Two recently coinciding milestones capture the complicated realities of geopolitics and provide a jumping-off point for how Canadian foreign policy should evolve from now on.
The first was Taiwan’s celebration of National Day on Oct. 10, an annual commemoration of the island nation’s independence and the current success of the democratic project.
The second was a statement from Foreign Minister Francois-Philippe Champagne on Oct. 13 marking the 50th anniversary of the establishment of diplomatic relations between Canada and the People’s Republic of China.
Of course, Champagne’s statement commemorates Canada’s shift from understanding the government in Taiwan as the rightful representatives of the Chinese state to recognizing the communists in Beijing as such. This fits with the hotly contested claim that Taiwan is an inalienable part of China.
But as with much else, the reality of how the Chinese Communist Party handled the pandemic—in addition to the hostile intimidation the regime has shown regarding Meng Wanzhou’s arrest and the subsequent detention of Michael Kovrig and Michael Spavor in China on baseless charges—has gutted conventional wisdom and opened up opportunities for bolder strategic thinking.
The situation indicates the urgent need to revisit our relationship with Taiwan, which has mostly been handled by steadfastly avoiding any confident gesture of allyship in order to keep the CCP’s hostility at bay. Following Beijing’s “One China” shibboleth so stringently simply won’t serve our foreign policy well in this era.
Taiwan President Tsai Ing-wen’s National Day address touted the island’s efforts during the pandemic to contain the virus and offer a model of good self-governance, in addition to acknowledging the need to recalibrate Taiwan’s national defence and pursuing further ties with like-minded nations to sustain a stable Pacific. Indeed, this comes amid the recent uptick in brazen militancy by the CCP, with more frequent breaches of the Taiwan Strait’s median line and Beijing’s propaganda threatening “Taiwan secessionists” with non-peaceful reunification. In response to such provocations, Tsai pledged Taipei’s commitment to “upholding cross-Strait stability” and stressed to Beijing that this must be a “joint responsibility of both sides.”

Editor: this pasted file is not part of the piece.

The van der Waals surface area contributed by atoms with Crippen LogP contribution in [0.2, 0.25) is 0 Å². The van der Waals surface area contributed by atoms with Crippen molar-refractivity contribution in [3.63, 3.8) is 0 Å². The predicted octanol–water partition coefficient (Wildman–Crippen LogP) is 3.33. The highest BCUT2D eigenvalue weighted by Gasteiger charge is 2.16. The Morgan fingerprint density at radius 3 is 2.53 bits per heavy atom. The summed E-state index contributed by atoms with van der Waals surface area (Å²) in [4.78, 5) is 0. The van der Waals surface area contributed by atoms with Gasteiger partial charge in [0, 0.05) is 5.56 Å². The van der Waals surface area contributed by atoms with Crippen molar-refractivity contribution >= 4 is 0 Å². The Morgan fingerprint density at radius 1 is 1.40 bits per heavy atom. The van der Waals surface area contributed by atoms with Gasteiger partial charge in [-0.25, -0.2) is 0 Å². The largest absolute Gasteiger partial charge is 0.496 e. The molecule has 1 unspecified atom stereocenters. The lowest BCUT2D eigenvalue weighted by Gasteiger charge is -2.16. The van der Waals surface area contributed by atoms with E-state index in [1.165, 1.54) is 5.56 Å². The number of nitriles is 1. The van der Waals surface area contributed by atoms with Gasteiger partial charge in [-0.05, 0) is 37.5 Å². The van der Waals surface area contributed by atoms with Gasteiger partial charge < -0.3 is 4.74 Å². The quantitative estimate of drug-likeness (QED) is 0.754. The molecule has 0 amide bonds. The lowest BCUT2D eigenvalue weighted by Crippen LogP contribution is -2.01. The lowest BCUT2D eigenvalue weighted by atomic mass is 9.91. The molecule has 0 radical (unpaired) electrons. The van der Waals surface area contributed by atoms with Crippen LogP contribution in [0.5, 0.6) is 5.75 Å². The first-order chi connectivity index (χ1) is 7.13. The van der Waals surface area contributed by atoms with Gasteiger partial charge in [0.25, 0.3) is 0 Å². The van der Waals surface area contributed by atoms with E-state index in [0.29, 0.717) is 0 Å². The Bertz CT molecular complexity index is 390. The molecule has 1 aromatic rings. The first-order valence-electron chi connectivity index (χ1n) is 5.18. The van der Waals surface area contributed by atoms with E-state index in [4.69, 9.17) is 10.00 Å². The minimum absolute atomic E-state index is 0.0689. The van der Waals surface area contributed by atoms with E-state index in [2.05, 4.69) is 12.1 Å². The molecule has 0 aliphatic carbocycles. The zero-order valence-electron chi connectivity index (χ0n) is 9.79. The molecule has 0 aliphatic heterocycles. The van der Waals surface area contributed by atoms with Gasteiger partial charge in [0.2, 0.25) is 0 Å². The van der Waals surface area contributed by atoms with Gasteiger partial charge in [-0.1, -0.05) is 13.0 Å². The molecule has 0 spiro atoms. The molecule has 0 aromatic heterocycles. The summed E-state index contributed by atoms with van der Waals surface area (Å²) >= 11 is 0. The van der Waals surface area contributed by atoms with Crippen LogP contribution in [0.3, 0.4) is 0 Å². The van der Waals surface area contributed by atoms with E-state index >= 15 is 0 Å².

The speech was an expression of prudence by a leader under an intensifying threat. The consequences of Beijing attempting to absorb Taiwan should be a serious policy consideration for those nations worried about the communist regime’s ambitions. This requires making the Taiwan question much more central to discussions of strategy, since the fate of Taiwan is crucial for telling whether the balance of power in the Pacific will tilt in Beijing’s favour or remain as it presently is. As J.Michael Cole puts it, “Taiwan’s fate will determine the kind of China that the rest of the world will have to deal with for decades to come.”
Which brings us to where Canada stands and the desired direction of its foreign policy. Champagne’s statement is an improvement, striking a tone that is more conducive to a tough-minded approach to China. It deems Canada a “Pacific nation” and asserts that a “new framework for relations with China” will rely on working with partners to hold Beijing “accountable to its international obligations.”
Abandoning the free trade talks that were initiated four years ago also suggests that the government is at last beginning to realize the futility of economic engagement with the communists. But how would Taiwan fit into a new policy?
American and European officials have recently visited Taiwan, signalling a warming of ties in reaction to Beijing’s never-ending belligerence. But there have been no public statements or action from any member of Canada’s government indicating a visit to their counterparts in Taipei to cultivate relations. Thus far, it has only been members of the Conservatives’ shadow cabinet who have shown any real public engagement with Taiwan’s representatives.
To form any viable strategy for China, politicians across the spectrum should not be afraid to engage with Taiwan. A bipartisan consensus is much needed. Aiding this could be more institutionalization of relations through parliamentary groups and other venues, which could be reinforced by Parliament debating and passing new legislation similar to America’s Taiwan Relations Act.
Ottawa should also counter Beijing’s tactics to isolate Taiwan in the region by supporting its participation in the Comprehensive and Progressive Trans-Pacific Partnership. This alliance offers a robust bulwark against Beijing’s attempts to consolidate a sphere of influence around the Pacific. It has become an oft-repeated point these days, but Canada’s national interest can only be pursued effectively through working with partners that share a common understanding of threats and visions of world order. Since Taiwan undeniably fits this criteria, it’d be foolish not to consider involving it in these initiatives.
Much has happened since Canada first established official ties with Beijing that warrants a review of the policies that have come out of those ties. An efficacious foreign policy in this era will require a morally and strategically clear assessment of who are our adversaries and who are our allies. Events of the past 18 months alone have made quite obvious the answer to who, between Beijing and Taipei, our true friend is.
It’s time to stop allowing fear of Beijing’s reaction to dictate our foreign policy and take our relationship with the small, resilient island of Taiwan more seriously.
Shane Miller is a political writer based in London, Ontario. Follow him at @Miller_Shane94.
Views expressed in this article are the opinions of the author and do not necessarily reflect the views of The Epoch Times.